$20m boost for Aboriginal in-home care
An organisation supporting the health and wellness of Aboriginal and Torres Strait Islander people across Kwinana and Rockingham has welcomed a $20 million tender aiming to reduce the number of Aboriginal children in out-of-home care.
Earlier this month, the State Government announced a consortium of four Noongar Aboriginal-controlled organisations had won a contract to provide Aboriginal earlyintervention in-home support services.
The Wungening Aboriginal Corporation will be the lead agency, with Moorditj Koort, based in Kwinana, Ebenezer Home and Coolabaroo Community Services also providing specialist services.
The Aboriginal in-home support services will include guiding and mentoring parents on managing day-to-day tasks at home, meeting children’s needs and keeping the family safe together, and developing routines so parents regularly get their children to school.
The program will also address alcohol and drug issues, the impacts of intergenerational trauma, homelessness and will improve the family’s connection with their community and culture.
Moorditj Koort Aboriginal Health and Wellness Centre chief executive Jonathon Ford said the program would work by supporting families’ access to alcohol and other drug programs, primary healthcare services and family, parent and housing support services.
“The holistic model is to support families and provide them with access to services they need during hard times,” he said.
“The unique thing about this contract is after long-term lobbying, the State Government has acknowledged that any solution has to be Aboriginal-run and led in partnership with the Government and other mainstream providers.”
According to the Australian Bureau of Statistics population projection data for June 30, 2016, the national rate of Aboriginal and Torres Strait Islander children in out-of-home care was almost 10 times the rate for non-indigenous children.
Child Protection Minister Simone McGurk said the State Government worked closely with the Aboriginal community to develop the service.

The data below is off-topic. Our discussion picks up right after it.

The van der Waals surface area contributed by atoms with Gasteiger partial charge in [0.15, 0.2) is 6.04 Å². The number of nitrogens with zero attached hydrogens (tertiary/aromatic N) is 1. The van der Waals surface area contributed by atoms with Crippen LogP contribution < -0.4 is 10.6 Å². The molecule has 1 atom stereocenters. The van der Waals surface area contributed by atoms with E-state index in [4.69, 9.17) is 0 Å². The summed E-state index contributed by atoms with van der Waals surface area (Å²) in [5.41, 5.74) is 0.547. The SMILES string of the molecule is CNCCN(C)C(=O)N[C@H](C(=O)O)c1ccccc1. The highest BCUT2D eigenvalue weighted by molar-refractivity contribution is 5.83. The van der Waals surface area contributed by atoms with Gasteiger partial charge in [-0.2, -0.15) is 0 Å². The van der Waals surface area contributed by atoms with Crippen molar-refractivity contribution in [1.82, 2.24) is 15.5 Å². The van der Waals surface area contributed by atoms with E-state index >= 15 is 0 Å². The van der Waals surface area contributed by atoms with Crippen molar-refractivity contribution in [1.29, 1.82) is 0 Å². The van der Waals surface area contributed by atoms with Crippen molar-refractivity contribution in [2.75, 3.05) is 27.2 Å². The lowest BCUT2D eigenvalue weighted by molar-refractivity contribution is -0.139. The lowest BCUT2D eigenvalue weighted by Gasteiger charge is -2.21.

“We strongly believe in having Aboriginal organisations lead this work — they are the experts,” she said.
“We can no longer keep making decisions on behalf of Aboriginal people; we will work alongside them. This model is designed to drive significant change in vulnerable families and if we are able to achieve that in turn, we would reduce the number of Aboriginal children in out-of-home care.”
Mr Ford said keeping children with their families was culturally and economically most effective.
“While a lot of people suggest removing a child from their home is best... they lose their identity, their culture, connection to country and their connection to their family,” he said.
“If you remove a child from their family, then the State Government commits a tremendous amount of money over the lifetime of that child to support that child. If we can invest a little bit of money at the preventative end we can save a lot of money long term.
“These children are the future leaders of our community, ensuring they’re maintaining their culture, growing up in a safe environment and making sure they have every opportunity to become productive members of society is going to benefit not just the Aboriginal community but the whole community."
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